Malcolm & Marie is a fucking strange film.
Not in premise – no, actually, the premise is pretty damn simple. Malcolm (John David Washington) returns from the successful premiere of his first movie with his girlfriend Marie (Zendaya), and the two of them spend the next couple of hours fighting about his film, its nascence, their relationship, and pretty much everything else that’s ever happened in their lives.
I’m really into micro-focus movies like this one; if there’s any place to really enjoy the talents of a small group of actors, not to mention challenge a good director with a small-scale set to find interesting ways to create movement and dynamism. And let’s be real here: Malcolm & Marie, when it is that film, when it is just Malcom and Marie, it’s pretty damn great.
Zendaya and John David Washington have the chops to carry a couple of hours of what amounts to a very uncomfortable policy meeting for their relationship; their chemistry is intense, their ability to get under each other’s skin feels real. Giving depth to a relationship that we’ve only just been introduced to is a hard thing to do, but it’s what the best scenes of Malcom & Marie hinge on – a voyeuristic and candid look into the resentful, angry, complicated state of a romance that’s juicy and compelling and deeply watchable. Questions of artists and muses, auteurs and collaborators, raise between them in this engaging back-and-forth that feels honest, with neither coming out the other side of this angelic or demonized.
When it’s that film, I like it a lot. But let’s be real: Malcolm and Marie aren’t the only ones here. No, for so much of its runtime, this movie is Malcom & Marie & Writer-Director Sam Levinson, and that’s the part I can’t stand.
Making art about art – especially art about the art form that you, the artist, are known for – is hard to do in a way that doesn’t come off as painfully self-referential. There are certainly examples of it done right – this sentence is just an excuse to tell you to watch Pedro Almodovar’s Pain and Glory – but those usually come from directors a little deeper into their careers than Sam Levinson, maybe with more time to reflect on the industry and their place in it, and trust me – the lack of that here it fucking shows.
Though are are a few examples of it through the film (discussions of Malcolm’s exploitation of Marie’s trauma echo Assassination Nation’s critiques of exploiting women’s struggles), most exemplary of this, I think, is a running theme throughout the movie of a female critic from the LA Times. Malcolm feels she is treating his film through a “woke” lens – as a black filmmaker, Malcolm’s work is being treated as inherently political, something that he decries with a couple of extended (and repetitive) sequences mocking this unnamed critic’s approach to his film. There’s something interesting to be said here about the way work from black filmmakers is framed in the mainstream media, but it’s also impossible to ignore the fact that these sequences were written by Sam Levinson, Writer and Director. Oh, a writer and director who, by the way, received a damning review from a female LA Times film critic about his last movie. Assassination Nation.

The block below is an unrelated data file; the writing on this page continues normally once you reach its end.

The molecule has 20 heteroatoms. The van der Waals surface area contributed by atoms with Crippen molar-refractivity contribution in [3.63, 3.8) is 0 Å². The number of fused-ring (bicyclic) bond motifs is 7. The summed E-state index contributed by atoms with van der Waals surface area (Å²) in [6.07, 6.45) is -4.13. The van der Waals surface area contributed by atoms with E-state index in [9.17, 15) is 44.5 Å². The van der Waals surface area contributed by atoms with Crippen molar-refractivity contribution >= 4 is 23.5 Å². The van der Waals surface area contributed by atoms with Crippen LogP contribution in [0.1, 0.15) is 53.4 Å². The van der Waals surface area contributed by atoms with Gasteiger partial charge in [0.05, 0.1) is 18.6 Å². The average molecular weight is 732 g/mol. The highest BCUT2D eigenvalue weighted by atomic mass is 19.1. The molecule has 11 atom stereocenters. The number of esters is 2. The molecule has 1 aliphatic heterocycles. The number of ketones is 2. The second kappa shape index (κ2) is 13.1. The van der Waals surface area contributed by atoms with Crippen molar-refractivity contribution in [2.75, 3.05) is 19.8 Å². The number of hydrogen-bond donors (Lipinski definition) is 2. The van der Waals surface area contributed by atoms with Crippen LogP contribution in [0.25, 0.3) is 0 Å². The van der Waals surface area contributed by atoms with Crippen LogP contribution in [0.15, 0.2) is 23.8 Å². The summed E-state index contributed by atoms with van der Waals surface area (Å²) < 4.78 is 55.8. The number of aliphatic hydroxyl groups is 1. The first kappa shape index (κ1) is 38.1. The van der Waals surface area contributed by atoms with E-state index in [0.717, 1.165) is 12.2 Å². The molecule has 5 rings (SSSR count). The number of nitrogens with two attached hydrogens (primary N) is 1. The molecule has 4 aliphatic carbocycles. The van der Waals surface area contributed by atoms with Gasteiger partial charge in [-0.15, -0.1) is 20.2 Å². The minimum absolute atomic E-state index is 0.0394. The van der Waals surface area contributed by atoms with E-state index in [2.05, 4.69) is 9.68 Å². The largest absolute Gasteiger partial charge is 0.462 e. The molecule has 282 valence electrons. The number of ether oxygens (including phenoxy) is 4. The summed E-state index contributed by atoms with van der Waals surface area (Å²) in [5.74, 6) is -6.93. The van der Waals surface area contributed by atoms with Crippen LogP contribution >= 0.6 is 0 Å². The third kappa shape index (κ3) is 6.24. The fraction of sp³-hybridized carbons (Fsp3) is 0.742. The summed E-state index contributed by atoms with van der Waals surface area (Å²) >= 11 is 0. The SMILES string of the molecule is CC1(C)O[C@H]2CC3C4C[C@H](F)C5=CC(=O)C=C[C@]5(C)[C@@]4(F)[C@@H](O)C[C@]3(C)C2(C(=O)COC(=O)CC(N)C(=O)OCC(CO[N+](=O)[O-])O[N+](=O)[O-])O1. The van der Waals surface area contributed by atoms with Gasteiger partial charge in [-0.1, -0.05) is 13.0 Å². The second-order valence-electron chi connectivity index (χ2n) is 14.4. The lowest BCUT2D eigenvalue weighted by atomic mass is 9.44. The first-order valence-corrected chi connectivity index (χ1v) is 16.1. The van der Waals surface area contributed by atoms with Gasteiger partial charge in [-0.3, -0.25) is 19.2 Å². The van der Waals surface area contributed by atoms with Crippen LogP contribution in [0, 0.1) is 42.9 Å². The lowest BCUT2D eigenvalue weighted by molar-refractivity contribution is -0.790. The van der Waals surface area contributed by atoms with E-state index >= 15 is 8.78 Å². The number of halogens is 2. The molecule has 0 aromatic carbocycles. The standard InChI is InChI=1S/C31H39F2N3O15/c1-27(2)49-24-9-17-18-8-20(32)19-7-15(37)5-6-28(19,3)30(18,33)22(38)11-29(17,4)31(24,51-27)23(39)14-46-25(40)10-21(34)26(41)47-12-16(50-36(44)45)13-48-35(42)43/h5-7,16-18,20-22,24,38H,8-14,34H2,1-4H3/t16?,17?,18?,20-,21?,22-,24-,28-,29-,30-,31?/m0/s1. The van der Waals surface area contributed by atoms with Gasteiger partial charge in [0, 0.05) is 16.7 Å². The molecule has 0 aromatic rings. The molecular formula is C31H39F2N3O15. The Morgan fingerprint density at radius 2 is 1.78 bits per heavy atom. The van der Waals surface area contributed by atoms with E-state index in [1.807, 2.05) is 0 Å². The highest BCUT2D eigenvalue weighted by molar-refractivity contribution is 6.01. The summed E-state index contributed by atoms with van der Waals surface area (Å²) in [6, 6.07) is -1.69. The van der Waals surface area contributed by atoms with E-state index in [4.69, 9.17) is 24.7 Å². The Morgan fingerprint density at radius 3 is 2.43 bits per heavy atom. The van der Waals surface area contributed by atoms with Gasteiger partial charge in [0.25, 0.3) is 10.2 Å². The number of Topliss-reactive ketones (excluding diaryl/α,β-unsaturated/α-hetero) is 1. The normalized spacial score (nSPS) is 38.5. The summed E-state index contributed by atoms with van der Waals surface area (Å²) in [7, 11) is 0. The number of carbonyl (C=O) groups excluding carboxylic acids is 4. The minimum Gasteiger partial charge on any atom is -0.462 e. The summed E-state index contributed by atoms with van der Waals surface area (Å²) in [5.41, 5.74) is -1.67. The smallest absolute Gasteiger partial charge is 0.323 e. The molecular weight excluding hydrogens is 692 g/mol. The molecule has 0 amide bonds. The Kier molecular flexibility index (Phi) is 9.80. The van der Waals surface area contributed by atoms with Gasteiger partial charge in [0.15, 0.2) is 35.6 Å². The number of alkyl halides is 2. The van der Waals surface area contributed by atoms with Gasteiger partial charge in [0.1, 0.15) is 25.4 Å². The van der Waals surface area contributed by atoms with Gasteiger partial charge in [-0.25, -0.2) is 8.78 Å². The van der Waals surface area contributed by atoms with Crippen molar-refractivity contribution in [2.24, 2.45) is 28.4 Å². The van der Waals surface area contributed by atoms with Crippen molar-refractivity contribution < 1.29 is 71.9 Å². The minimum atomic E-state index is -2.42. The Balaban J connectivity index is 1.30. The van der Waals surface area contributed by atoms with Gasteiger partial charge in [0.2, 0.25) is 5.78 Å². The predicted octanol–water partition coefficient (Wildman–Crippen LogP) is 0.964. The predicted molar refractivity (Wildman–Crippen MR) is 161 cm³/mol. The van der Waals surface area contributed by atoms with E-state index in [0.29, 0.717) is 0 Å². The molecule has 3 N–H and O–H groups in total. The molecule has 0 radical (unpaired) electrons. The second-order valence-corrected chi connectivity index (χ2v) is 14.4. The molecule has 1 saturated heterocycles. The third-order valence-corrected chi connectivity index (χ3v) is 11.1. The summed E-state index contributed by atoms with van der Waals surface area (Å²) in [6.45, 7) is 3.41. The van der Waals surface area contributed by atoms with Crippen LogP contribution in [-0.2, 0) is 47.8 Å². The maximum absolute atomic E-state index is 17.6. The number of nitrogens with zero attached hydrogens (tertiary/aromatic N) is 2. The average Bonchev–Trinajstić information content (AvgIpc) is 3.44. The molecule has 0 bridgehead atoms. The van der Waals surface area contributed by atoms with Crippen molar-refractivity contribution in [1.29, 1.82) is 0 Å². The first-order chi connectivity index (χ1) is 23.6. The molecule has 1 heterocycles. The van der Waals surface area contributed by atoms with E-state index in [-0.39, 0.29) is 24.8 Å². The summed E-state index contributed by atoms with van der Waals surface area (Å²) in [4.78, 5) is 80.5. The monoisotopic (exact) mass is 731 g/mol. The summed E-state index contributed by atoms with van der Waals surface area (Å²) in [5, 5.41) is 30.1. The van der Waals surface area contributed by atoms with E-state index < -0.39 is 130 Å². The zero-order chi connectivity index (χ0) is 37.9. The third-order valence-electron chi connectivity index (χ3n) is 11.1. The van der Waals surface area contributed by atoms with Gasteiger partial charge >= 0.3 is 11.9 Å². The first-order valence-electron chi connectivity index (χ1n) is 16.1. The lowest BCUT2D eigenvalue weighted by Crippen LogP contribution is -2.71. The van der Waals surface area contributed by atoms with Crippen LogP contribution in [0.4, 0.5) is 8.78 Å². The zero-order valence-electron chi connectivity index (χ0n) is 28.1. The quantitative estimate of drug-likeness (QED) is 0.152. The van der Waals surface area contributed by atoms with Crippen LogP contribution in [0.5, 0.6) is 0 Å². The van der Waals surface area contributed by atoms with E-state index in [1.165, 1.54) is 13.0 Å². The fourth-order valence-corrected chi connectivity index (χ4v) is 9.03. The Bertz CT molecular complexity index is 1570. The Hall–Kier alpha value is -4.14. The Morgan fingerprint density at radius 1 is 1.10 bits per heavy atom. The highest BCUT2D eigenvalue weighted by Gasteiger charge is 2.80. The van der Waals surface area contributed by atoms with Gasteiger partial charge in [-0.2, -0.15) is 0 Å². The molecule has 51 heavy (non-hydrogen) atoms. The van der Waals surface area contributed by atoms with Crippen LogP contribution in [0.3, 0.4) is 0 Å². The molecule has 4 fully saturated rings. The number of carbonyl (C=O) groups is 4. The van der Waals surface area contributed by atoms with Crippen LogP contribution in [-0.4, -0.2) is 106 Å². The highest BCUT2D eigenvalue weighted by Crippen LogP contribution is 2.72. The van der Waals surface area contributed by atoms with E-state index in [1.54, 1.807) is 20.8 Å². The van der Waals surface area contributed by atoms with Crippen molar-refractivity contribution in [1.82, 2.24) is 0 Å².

Now, I’m not saying that Levinson included this specifically because he’s still pissed about a bad review for one of his movies, I’m not. But I am saying that it’s impossible to deny that Levinson’s own art and the criticism of it is going to feel like a natural point of reference for this, a movie he made about a male writer-director being criticized for his debut movie. Even as Washington’s Malcolm decries this critic for her misunderstanding of his work – again and again, actually – Levinson is all too present in a way that distracts from anything useful that this section might have to say.
And I just don’t think that Sam Levinson could have been ignorant to this fact, given how self-referential both this and his breakthrough, Assassination Nation, happen to be. And there’s something decidedly odd about this slightly bratty way of going about defending himself – an off-putting insecurity that undercuts an otherwise-confident film. I’m not going to insult him by suggesting that he doesn’t know what he’s doing here, but I am going to insult him by saying that it makes this movie significantly worse. Building this movie so intently around film, film criticism, and criticisms that Levinson himself has received for his movies (like the exploitation of women’s trauma in his work) makes Malcolm & Marie inseparable from the looming shadow of Sam Levinson and his career.
Levinson and his work are such a presence in this film, hanging over the shoulders of Zendaya and Washington as they try to make this small-scale relationship drama work, that Malcolm & Marie ends up more as a showcase for the jittery unsureness that Levinson seems to have in his place in the industry than the compelling personal drama that it occasionally teases us with being.
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By Louise MacGregor
(header image via GeekTyrant)